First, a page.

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Bill on doctors conscience rights moves forward

Last Updated Nov 8, 2019 at 8:02 am MST

EDMONTON (CityNews) – A new bill could see doctors given the right to refuse service if it goes against their moral or religious beliefs.

Many are against this bill saying it’s a backdoor to restricting women’s rights.

Currently, if physicians refuse services such as abortions, contraception and medically assisted deaths must make a good faith referral.

That could change thanks to a private member’s bill introduced by UCP MLA Dan Williams.

Although the UCP campaigned on steering clear on social issues, the caucus voted Thursday to move the bill forward.

“I think it represents a broken promise and an attempt to restrict the rights of women in this province,” said NDP leader Rachel Notley.

READ MORE: Canadian women stonewalled when it comes to reproductive rights

Many worry the bill will have an impact on rural residents who already have a difficult time accessing services.

“There might not be a single doctor in a small town that is willing to refer. What is a person to do when they live in these small towns?” said Autumn Reinhardt-Simpson, a Doula that supports women seeking abortions.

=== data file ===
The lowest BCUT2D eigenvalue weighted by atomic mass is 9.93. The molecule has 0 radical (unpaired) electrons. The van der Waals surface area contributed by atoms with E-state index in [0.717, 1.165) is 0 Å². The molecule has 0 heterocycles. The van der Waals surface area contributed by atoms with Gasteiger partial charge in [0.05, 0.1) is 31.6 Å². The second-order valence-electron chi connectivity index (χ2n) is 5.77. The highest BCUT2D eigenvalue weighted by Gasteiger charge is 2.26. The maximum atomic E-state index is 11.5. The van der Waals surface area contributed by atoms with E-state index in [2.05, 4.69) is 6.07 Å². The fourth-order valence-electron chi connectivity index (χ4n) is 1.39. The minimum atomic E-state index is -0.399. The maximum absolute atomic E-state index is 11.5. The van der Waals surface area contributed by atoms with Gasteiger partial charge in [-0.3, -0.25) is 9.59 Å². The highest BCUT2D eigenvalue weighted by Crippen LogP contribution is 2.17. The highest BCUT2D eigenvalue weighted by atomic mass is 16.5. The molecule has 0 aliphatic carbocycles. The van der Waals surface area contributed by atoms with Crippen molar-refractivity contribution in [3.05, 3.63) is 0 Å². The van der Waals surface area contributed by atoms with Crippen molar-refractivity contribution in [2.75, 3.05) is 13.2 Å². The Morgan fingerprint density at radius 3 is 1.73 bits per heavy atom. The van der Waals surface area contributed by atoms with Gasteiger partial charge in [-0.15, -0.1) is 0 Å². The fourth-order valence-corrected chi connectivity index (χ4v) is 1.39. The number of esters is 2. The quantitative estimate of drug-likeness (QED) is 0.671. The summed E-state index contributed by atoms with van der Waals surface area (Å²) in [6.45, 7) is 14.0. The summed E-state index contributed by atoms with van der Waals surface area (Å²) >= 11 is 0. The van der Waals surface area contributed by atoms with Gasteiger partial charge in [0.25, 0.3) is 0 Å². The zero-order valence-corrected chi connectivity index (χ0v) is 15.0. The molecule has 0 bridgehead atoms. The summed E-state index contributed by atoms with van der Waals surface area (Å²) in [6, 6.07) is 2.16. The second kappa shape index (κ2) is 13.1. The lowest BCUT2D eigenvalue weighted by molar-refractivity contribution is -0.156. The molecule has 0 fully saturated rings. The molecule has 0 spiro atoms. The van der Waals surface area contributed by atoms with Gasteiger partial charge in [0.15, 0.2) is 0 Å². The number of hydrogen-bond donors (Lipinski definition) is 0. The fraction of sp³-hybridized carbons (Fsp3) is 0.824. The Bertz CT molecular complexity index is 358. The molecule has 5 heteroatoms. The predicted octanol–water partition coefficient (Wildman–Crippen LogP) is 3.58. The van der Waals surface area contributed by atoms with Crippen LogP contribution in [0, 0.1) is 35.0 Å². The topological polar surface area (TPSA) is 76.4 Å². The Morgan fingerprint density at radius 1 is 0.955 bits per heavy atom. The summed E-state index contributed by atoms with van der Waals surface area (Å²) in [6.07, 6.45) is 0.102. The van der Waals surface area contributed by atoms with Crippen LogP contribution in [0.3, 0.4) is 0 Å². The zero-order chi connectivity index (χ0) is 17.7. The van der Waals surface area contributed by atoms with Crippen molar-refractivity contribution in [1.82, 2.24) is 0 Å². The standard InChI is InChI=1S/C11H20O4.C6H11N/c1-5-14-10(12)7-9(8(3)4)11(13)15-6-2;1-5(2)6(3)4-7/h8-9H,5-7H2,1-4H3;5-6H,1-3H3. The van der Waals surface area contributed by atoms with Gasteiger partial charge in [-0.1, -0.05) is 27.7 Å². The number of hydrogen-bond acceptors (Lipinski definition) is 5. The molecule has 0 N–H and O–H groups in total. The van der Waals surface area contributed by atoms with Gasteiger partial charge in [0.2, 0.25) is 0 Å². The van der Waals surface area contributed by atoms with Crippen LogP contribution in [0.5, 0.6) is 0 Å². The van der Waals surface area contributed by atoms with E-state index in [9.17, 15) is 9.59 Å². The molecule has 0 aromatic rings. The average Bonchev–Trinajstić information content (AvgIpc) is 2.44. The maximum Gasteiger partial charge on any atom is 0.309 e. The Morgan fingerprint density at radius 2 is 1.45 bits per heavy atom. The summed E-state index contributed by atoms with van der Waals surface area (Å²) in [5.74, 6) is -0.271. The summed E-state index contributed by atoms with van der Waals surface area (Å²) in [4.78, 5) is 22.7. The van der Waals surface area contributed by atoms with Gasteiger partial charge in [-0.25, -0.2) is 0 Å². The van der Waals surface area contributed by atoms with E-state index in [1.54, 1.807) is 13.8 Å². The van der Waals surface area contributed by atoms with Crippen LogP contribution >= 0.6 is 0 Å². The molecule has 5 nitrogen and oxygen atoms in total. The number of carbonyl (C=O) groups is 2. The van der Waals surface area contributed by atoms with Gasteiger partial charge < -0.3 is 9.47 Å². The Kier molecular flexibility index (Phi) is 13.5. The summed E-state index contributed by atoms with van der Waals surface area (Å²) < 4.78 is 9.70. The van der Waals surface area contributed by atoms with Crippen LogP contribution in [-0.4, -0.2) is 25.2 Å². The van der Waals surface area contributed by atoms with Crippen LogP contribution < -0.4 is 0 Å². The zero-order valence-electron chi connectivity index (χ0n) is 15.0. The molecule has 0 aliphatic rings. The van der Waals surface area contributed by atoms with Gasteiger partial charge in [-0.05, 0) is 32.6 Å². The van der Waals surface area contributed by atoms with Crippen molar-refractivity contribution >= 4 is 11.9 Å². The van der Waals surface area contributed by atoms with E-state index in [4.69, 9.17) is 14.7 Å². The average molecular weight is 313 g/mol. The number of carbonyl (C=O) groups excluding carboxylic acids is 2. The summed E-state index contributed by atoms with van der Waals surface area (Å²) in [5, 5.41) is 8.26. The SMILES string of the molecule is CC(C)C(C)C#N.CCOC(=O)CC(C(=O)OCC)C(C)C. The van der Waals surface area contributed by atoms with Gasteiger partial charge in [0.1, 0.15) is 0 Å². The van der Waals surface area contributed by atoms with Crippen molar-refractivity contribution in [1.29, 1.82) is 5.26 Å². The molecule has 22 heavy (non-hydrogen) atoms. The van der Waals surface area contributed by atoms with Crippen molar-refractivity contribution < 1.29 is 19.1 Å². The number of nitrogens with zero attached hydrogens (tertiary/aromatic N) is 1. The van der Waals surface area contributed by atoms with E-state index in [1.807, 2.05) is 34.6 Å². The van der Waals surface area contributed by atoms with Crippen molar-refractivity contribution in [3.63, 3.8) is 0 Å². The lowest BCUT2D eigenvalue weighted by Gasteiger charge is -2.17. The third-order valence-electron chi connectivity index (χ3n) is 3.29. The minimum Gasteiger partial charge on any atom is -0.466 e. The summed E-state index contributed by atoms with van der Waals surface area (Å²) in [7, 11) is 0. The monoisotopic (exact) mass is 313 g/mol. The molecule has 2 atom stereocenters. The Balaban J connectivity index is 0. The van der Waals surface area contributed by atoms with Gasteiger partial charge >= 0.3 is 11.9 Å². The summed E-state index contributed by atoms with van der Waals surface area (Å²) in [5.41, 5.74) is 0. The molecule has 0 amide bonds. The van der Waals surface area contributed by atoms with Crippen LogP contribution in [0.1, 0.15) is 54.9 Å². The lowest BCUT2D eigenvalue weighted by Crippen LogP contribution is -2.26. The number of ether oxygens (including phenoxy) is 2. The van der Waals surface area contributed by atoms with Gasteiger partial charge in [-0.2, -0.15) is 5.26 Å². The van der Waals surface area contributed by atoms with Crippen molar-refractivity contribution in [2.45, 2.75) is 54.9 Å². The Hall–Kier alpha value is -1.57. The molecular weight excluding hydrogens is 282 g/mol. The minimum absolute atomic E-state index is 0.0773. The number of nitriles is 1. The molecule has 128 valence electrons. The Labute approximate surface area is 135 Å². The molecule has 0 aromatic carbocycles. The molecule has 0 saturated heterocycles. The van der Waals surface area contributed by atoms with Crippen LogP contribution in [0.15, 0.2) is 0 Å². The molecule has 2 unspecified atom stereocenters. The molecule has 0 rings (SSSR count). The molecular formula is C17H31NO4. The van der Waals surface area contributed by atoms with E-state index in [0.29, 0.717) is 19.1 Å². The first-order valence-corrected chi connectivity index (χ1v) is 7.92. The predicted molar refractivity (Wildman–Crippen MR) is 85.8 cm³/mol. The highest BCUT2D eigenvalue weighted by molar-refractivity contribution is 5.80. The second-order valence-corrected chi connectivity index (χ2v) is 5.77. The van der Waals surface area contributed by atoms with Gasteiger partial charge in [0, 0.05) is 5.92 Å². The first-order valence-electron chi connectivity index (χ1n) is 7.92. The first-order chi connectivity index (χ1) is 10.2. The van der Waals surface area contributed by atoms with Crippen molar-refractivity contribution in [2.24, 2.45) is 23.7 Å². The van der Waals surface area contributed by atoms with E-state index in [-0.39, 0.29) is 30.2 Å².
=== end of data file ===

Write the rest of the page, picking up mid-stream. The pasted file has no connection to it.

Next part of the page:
One political scientist believes if the bill goes any further it will only invigorate critics who say the UCP has a hidden social-political agenda.

“It will lead to suspicion,” said Chaledean Mensah from Grant McEwan University. “Mr. Kenney, if he’s very smart will make sure this private member’s bill doesn’t proceed any further.”

WATCH: Controversial bill moves forward 

In a statement to CityNews, the College of Physicians and Surgeons of Alberta says “Conscience rights are a basic principle for physicians. In our experience, this standard has proven effective in balancing physicians’ conscience rights with the duty to provide access to healthcare services.”

The private member’s bill will still need to pass second and third reading before it’s proclaimed law.